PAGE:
Nitek and the Penalty Process

There is a lot on my plate at the moment, but I want to be sure to squeeze this in for you. There goes my lunch-time walk up Michigan Avenue.

United States v. Nitek Electronics is an important decision of the United States Court of Appeals for the Federal Circuit. Go read it. The gist is all you will get from me today.

The gist is that when the United States commences a penalty action in the United States Court of International Trade, the point of the action is to collect on the same penalty claim Customs and Border Protection asserted in the administrative process. In Nitek, Customs' claim was based on a finding that the importer had acted with gross negligence. When Justice filed the case in the CIT, it asserted that the violation occurred as a result of (un-gross) negligence. Nitek moved to dismiss on the grounds that Customs never made a claim based on negligence and, therefore, that claim was not properly before the Court. The CIT agreed and dismissed the case.

On basically the same reasoning, the Court of Appeals has affirmed.

The reason this is important is that it means that Customs' administrative process limits the Justice Department's ability to define the case against the defendant. In the old days, it was generally understood that once Customs imposed a penalty, DOJ could handle it any way it wanted in Court. That is no longer true, if it ever was.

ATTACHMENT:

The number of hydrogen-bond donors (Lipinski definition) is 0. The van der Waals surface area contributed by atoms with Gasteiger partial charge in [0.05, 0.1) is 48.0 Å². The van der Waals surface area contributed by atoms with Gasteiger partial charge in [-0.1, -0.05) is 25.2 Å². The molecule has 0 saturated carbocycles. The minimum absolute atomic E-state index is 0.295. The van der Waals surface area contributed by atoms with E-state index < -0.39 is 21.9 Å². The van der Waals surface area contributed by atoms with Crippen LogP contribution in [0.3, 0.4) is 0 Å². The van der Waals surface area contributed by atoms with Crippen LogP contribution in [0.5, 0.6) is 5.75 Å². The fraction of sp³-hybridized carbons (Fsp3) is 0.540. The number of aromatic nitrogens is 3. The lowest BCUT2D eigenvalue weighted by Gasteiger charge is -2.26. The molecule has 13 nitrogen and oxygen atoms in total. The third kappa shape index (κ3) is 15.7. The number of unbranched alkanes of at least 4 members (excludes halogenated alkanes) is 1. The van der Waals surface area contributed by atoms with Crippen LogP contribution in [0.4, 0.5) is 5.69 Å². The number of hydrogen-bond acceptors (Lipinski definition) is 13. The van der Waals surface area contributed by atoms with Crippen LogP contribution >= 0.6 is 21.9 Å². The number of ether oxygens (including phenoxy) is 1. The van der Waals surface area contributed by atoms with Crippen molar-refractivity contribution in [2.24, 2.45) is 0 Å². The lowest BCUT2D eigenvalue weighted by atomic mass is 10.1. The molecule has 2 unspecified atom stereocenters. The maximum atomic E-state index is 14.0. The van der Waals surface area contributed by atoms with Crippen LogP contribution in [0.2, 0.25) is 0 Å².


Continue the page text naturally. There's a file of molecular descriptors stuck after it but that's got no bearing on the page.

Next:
Nitek is consistent with a prior case called Optrex in which the Court said that Justice may not amend a complaint to assert a higher level of culpability than was contained in Customs' penalty claim. There, the Court of International Trade found the lack of notice concerning the higher potential penalties and the different facts that must be proven precluded pursing an elevated penalty in Court.

This case is different because Justice asserted a lower level of culpability in Court. When challenged, it analogized to the criminal law concept of the lesser included offense. Under that doctrine, if I kill a man I can be charged with murder as well as manslaughter because manslaughter requires all the same facts as murder. To prove murder, the prosecutor will need to show the additional aggravating factor of premeditation (or whatever it is they say on Law & Order). In Nitek, the CAFC refused to accept the analogy and said there is no such thing as a lesser included offense in customs penalty cases.

This might have a lasting impact on the practice. Initially, I expect Customs to be much more scrupulous about detailing the facts and conclusions at each level of culpability that may apply. This is effectively administrative pleading in the alternative to preserve the alternatives for later litigation. But, administratively, Customs cannot try and collect in the alternative. At some point, it makes a claim and that claim demands that the allegedly liable party pay one amount as a penalty for some specific set of facts. It is possible that the alternative pleading will merge into the final "bill" Customs put to the defendant. That remains to be see.


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